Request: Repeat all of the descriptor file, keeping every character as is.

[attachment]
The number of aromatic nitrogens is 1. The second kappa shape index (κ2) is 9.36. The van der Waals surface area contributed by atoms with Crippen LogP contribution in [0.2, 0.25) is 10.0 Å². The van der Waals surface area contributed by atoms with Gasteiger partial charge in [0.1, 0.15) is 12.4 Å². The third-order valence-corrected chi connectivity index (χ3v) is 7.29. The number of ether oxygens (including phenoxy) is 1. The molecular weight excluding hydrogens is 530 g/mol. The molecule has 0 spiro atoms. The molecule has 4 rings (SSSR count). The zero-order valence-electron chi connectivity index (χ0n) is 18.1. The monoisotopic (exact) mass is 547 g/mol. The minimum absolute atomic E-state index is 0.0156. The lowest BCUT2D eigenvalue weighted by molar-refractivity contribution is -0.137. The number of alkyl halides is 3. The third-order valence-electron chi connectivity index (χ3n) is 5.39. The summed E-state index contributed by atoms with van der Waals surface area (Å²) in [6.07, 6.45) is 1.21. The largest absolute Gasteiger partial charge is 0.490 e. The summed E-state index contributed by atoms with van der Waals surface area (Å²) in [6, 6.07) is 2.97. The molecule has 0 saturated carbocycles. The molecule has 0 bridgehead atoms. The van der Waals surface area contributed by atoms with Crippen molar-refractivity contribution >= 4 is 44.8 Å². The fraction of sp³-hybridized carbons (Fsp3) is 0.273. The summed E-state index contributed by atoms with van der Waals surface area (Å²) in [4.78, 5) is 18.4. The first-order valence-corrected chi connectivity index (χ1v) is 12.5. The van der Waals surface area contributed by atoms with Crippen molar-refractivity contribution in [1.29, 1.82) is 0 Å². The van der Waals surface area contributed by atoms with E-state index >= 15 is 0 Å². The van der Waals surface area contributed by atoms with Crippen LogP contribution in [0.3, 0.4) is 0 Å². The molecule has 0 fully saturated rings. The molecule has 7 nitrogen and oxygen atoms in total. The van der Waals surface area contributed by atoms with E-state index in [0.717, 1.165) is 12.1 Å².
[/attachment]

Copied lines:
The number of aromatic nitrogens is 1. The second kappa shape index (κ2) is 9.36. The van der Waals surface area contributed by atoms with Crippen LogP contribution in [0.2, 0.25) is 10.0 Å². The van der Waals surface area contributed by atoms with Gasteiger partial charge in [0.1, 0.15) is 12.4 Å². The third-order valence-corrected chi connectivity index (χ3v) is 7.29. The number of ether oxygens (including phenoxy) is 1. The molecular weight excluding hydrogens is 530 g/mol. The molecule has 0 spiro atoms. The molecule has 4 rings (SSSR count). The zero-order valence-electron chi connectivity index (χ0n) is 18.1. The monoisotopic (exact) mass is 547 g/mol. The minimum absolute atomic E-state index is 0.0156. The lowest BCUT2D eigenvalue weighted by molar-refractivity contribution is -0.137. The number of alkyl halides is 3. The third-order valence-electron chi connectivity index (χ3n) is 5.39. The summed E-state index contributed by atoms with van der Waals surface area (Å²) in [6.07, 6.45) is 1.21. The largest absolute Gasteiger partial charge is 0.490 e. The summed E-state index contributed by atoms with van der Waals surface area (Å²) in [6, 6.07) is 2.97. The molecule has 0 saturated carbocycles. The molecule has 0 bridgehead atoms. The van der Waals surface area contributed by atoms with Crippen molar-refractivity contribution >= 4 is 44.8 Å². The fraction of sp³-hybridized carbons (Fsp3) is 0.273. The summed E-state index contributed by atoms with van der Waals surface area (Å²) in [4.78, 5) is 18.4. The first-order valence-corrected chi connectivity index (χ1v) is 12.5. The van der Waals surface area contributed by atoms with Crippen molar-refractivity contribution in [1.29, 1.82) is 0 Å². The van der Waals surface area contributed by atoms with E-state index >= 15 is 0 Å². The van der Waals surface area contributed by atoms with Crippen LogP contribution in [0.3, 0.4) is 0 Å². The molecule has 0 fully saturated rings. The molecule has 7 nitrogen and oxygen atoms in total. The van der Waals surface area contributed by atoms with E-state index in [0.717, 1.165) is 12.1 Å².